The U.S. team went on to make every single penalty kick and win 5-3 on penalties in what I think ranks as the most pivotal match in U.S. women's national team history.
The craziness: That moment changed everything. Similar to the interest and passion stirred in 1999, this team had captured the nation. And this time, they knew it.
"We didn't have social media before. We didn't have Twitter," Boxx said. "People you would never think would tweet at you saying good job ... like President Obama tweeting the whole team. Tom Hanks tweeted. Gabrielle Union. The everyday fans. It was just so cool. In the past you never realized how much people were watching and how into it they were."
No one predicted Japan and the United States to meet in the championship game, but the Japanese team was playing for something bigger. Just four months earlier, a devastating earthquake and tsunami had ravaged Japan, and the country was still reeling from tragedy.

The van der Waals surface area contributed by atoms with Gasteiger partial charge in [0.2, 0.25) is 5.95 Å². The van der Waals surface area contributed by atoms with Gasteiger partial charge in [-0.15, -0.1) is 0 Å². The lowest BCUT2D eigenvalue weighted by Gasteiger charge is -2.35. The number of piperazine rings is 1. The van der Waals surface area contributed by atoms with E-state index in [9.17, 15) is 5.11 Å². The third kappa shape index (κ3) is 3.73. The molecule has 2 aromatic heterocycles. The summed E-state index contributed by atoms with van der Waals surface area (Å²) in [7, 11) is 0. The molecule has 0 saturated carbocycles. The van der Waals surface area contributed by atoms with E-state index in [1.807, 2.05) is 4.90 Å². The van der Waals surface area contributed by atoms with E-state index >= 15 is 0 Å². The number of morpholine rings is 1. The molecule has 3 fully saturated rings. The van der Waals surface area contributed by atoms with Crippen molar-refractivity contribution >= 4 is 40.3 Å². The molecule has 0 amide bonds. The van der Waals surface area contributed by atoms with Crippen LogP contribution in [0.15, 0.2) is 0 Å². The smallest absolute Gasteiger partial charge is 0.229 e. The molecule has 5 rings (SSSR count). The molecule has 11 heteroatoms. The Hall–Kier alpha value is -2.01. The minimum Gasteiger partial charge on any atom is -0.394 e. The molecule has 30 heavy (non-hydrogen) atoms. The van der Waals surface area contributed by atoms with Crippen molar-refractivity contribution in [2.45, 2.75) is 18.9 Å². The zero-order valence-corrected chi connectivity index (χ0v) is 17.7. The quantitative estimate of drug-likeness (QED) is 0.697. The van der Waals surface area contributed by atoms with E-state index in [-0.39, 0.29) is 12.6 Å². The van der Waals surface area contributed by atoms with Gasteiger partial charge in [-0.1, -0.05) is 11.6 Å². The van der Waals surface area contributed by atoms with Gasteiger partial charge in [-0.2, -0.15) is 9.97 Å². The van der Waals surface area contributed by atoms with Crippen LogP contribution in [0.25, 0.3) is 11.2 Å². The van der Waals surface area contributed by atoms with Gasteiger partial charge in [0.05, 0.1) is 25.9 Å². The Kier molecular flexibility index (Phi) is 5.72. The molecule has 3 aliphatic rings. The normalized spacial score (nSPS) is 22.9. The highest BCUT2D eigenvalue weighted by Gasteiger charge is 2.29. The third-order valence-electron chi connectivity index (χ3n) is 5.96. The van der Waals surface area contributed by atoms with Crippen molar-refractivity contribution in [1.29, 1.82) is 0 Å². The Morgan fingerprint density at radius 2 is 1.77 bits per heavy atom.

History was not on Japan's side -- it had never beaten the U.S. women in 25 attempts, going 0-22-3 -- but destiny was. Or at least, in hindsight, that's how it felt. Wambach put the United States up in the 104th minute, but Homare Sawa flicked in a corner kick in the 117th minute as Japan rallied from behind for the second time.
"She side volleyed the ball with the outside of her foot, over my right shoulder -- it brushed my shoulder," Wambach recalled. "My reaction was obviously, OK, we have to recalibrate and restructure and deal with it. Let's push for a goal or we are going to win it in PKs. That's what my mind went to."
The U.S. team, as it had proved all tournament, felt as though it was still in the game.
"Even when it went to penalty kicks," Boxx said, "I was still thinking, 'We just did this, and we can do this again.'"
Boxx had scored the first penalty kick versus Brazil -- just seven days earlier -- and stepped up again to take the first shot against Japan. She went the same way as she did against Brazil; Japanese goalkeeper Ayumi Kaihori made the save.
"Should I have gone the other way? Because I can. But I chose not to," Boxx recalled. "I agonized over that for months. I finally said to myself, 'You have to get that out of your head. You can't go back.'"